512 Copland to Evatt

Memorandum [CANBERRA] [1], 17 January 1947

Confirming our discussion on the evening of the 13th inst., I now wish formally to make the following preliminary suggestions for your consideration as regards Australian policy towards the Southeast Asia area:-

(1) A conference of the representatives of Australia in that area should be held for the purpose of discussing problems of establishment and policy. If this conference is held at some place abroad, such as India, it would be most desirable that it should coincide with a visit from you to the main centres of the area.

There would be some advantage in holding it in India because I believe that it will be possible for Australia to establish friendly relations with India, where we have much greater trade interests than we do in China. Failing India, I suggest the conference should be held in Australia.

(2) A visit from you to Indonesia, India, the Philippines and China, and perhaps to some of the other states in Southeast Asia would demonstrate the interest of Australia in the whole of this area, and particularly the sympathy of Australia towards the legitimate aspirations of the peoples of the area to achieve political independence. It is most important that we should break down the impression that most of the leaders of Southeast Asia have of us that we are interested primarily in the west, that we have not emancipated ourselves from our political and cultural attachments to the west, and that the great events happening in Southeast Asia are being passed relatively unnoticed by us. I feel sure that a visit from the Minister for External Affairs of Australia would be regarded throughout the whole area as indicating a reorientation of Australian policy. Nothing less spectacular than such a visit would provide convincing evidence of this.

(3) Though Australia has many shortages of commodities to contend with herself, she is producing a considerable range of goods such as iron and steel products, machinery, electrical equipment, refrigerators and similar household equipment, woollen textiles, that are urgently needed for the rehabilitation of the whole of the area. Australia has already made a considerable contribution through UNRRA and in other ways, but it has not been properly pubilicized and is not fully appreciated. In the long run, the economic development of the whole of the area provides Australia with a natural market for all of these goods, and we can expect all of them to be produced in Australia in greater supplies than can be consumed at home. It is therefore to the interest of Australia in the long run to have an assured market for these goods. My suggestion is that a credit of, say, 20,000,000 be established which would be available over the next three years for the purchase by certain countries in Southeast Asia of limited supplies of goods of the type I have mentioned. India, having much sterling reserves, would probably be able to pay for the goods, but she should be included in any quota system, though not necessarily in the credit available. Other countries to which the credit of the quota of export goods might apply would be Indonesia, the Philippines, China, Siam, Burma. Australia would run the risk of losing part of this credit, but, on the other hand, she would gain considerable political advantage from it and her goods would be going in limited quantities into markets which might eventually prove very important.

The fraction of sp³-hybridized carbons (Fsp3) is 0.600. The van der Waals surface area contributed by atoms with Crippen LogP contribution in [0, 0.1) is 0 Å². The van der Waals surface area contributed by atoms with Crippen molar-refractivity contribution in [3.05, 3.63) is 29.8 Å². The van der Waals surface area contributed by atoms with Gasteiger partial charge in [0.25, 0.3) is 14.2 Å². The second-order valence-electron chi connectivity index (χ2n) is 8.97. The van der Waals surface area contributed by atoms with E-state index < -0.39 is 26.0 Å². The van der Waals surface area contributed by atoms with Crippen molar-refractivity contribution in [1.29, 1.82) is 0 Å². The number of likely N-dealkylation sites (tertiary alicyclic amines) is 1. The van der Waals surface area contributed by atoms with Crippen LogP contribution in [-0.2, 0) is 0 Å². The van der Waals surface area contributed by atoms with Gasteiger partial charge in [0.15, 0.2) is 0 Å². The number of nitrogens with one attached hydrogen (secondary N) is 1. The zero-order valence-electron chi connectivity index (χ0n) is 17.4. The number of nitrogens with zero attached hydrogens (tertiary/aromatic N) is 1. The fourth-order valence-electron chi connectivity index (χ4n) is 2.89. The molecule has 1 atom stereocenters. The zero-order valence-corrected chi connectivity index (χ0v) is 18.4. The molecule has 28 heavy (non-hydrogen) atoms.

(4) A small, but, in the long run, an important contribution to the technical development of the area could be made through a considerable plan under which students from these countries could be trained in the universities and agricultural colleges of Australia. I know that this matter has been considered from time to time, but I think not on a comprehensive plan. I suggest that the matter be taken up with the Vice-Chancellors' Committee with a view to working out a comprehensive, though limited, plan for the technical training of students from the countries in Southeast Asia.

2. I had the opportunity, during the United Nations Assembly, of discussing these matters with Mr. Colin Moodie of the High Commissioner's Office in India. I should add that he is fully in agreement with the suggestions I have made.

1 Copland was a member of the Australian delegation to the UN General Assembly in 1946, then travelled to Australia before returning to China.

[AA : A1838,277/2, i]